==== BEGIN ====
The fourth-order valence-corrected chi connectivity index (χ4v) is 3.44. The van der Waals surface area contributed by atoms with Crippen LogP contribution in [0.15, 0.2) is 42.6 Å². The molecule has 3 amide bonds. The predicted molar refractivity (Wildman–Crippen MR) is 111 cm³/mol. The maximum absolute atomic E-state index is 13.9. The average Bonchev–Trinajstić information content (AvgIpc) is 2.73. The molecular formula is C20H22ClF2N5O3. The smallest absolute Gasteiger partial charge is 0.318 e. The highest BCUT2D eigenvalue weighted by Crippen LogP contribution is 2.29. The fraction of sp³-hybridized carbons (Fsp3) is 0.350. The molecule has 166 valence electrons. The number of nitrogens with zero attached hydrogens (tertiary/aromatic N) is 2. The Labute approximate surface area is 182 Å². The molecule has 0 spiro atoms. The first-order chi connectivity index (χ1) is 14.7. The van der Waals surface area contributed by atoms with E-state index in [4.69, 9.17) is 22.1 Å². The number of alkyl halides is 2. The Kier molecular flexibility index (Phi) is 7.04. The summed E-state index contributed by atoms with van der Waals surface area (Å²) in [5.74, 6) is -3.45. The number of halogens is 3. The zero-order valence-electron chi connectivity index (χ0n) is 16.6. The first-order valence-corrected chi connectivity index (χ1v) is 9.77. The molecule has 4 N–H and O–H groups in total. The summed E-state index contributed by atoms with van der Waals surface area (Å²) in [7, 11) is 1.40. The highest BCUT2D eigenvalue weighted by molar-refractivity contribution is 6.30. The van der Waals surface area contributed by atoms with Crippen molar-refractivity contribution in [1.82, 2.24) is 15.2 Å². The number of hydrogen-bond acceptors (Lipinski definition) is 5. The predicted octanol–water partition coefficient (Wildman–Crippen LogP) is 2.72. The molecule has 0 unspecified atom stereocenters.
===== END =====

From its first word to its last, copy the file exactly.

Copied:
The fourth-order valence-corrected chi connectivity index (χ4v) is 3.44. The van der Waals surface area contributed by atoms with Crippen LogP contribution in [0.15, 0.2) is 42.6 Å². The molecule has 3 amide bonds. The predicted molar refractivity (Wildman–Crippen MR) is 111 cm³/mol. The maximum absolute atomic E-state index is 13.9. The average Bonchev–Trinajstić information content (AvgIpc) is 2.73. The molecular formula is C20H22ClF2N5O3. The smallest absolute Gasteiger partial charge is 0.318 e. The highest BCUT2D eigenvalue weighted by Crippen LogP contribution is 2.29. The fraction of sp³-hybridized carbons (Fsp3) is 0.350. The molecule has 166 valence electrons. The number of nitrogens with zero attached hydrogens (tertiary/aromatic N) is 2. The Labute approximate surface area is 182 Å². The molecule has 0 spiro atoms. The first-order chi connectivity index (χ1) is 14.7. The van der Waals surface area contributed by atoms with E-state index in [4.69, 9.17) is 22.1 Å². The number of alkyl halides is 2. The Kier molecular flexibility index (Phi) is 7.04. The summed E-state index contributed by atoms with van der Waals surface area (Å²) in [5.74, 6) is -3.45. The number of halogens is 3. The zero-order valence-electron chi connectivity index (χ0n) is 16.6. The first-order valence-corrected chi connectivity index (χ1v) is 9.77. The molecule has 4 N–H and O–H groups in total. The summed E-state index contributed by atoms with van der Waals surface area (Å²) in [7, 11) is 1.40. The highest BCUT2D eigenvalue weighted by molar-refractivity contribution is 6.30. The van der Waals surface area contributed by atoms with Crippen molar-refractivity contribution in [1.82, 2.24) is 15.2 Å². The number of hydrogen-bond acceptors (Lipinski definition) is 5. The predicted octanol–water partition coefficient (Wildman–Crippen LogP) is 2.72. The molecule has 0 unspecified atom stereocenters.